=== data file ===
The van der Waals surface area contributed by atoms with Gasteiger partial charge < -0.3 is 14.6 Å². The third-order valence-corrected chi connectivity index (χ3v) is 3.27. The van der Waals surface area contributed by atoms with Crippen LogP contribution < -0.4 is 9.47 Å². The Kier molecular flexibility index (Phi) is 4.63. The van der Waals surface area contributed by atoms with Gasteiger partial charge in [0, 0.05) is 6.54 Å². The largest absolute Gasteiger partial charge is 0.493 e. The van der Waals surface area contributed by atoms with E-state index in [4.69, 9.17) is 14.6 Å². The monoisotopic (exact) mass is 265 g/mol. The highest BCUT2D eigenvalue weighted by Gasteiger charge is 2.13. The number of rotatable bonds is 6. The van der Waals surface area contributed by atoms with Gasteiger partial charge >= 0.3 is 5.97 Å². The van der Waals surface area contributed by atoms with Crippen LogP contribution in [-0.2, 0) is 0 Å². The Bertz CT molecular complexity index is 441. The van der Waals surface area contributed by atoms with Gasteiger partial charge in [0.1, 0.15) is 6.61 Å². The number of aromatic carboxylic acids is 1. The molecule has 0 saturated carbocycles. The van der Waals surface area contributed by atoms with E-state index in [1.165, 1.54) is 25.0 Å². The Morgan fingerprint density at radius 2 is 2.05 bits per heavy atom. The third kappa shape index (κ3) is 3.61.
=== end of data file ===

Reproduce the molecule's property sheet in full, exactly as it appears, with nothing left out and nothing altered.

The van der Waals surface area contributed by atoms with Gasteiger partial charge < -0.3 is 14.6 Å². The third-order valence-corrected chi connectivity index (χ3v) is 3.27. The van der Waals surface area contributed by atoms with Crippen LogP contribution < -0.4 is 9.47 Å². The Kier molecular flexibility index (Phi) is 4.63. The van der Waals surface area contributed by atoms with Gasteiger partial charge in [0, 0.05) is 6.54 Å². The largest absolute Gasteiger partial charge is 0.493 e. The van der Waals surface area contributed by atoms with E-state index in [4.69, 9.17) is 14.6 Å². The monoisotopic (exact) mass is 265 g/mol. The highest BCUT2D eigenvalue weighted by Gasteiger charge is 2.13. The number of rotatable bonds is 6. The van der Waals surface area contributed by atoms with Gasteiger partial charge >= 0.3 is 5.97 Å². The van der Waals surface area contributed by atoms with Crippen LogP contribution in [-0.2, 0) is 0 Å². The Bertz CT molecular complexity index is 441. The van der Waals surface area contributed by atoms with Gasteiger partial charge in [0.1, 0.15) is 6.61 Å². The number of aromatic carboxylic acids is 1. The molecule has 0 saturated carbocycles. The van der Waals surface area contributed by atoms with E-state index in [1.165, 1.54) is 25.0 Å². The Morgan fingerprint density at radius 2 is 2.05 bits per heavy atom. The third kappa shape index (κ3) is 3.61.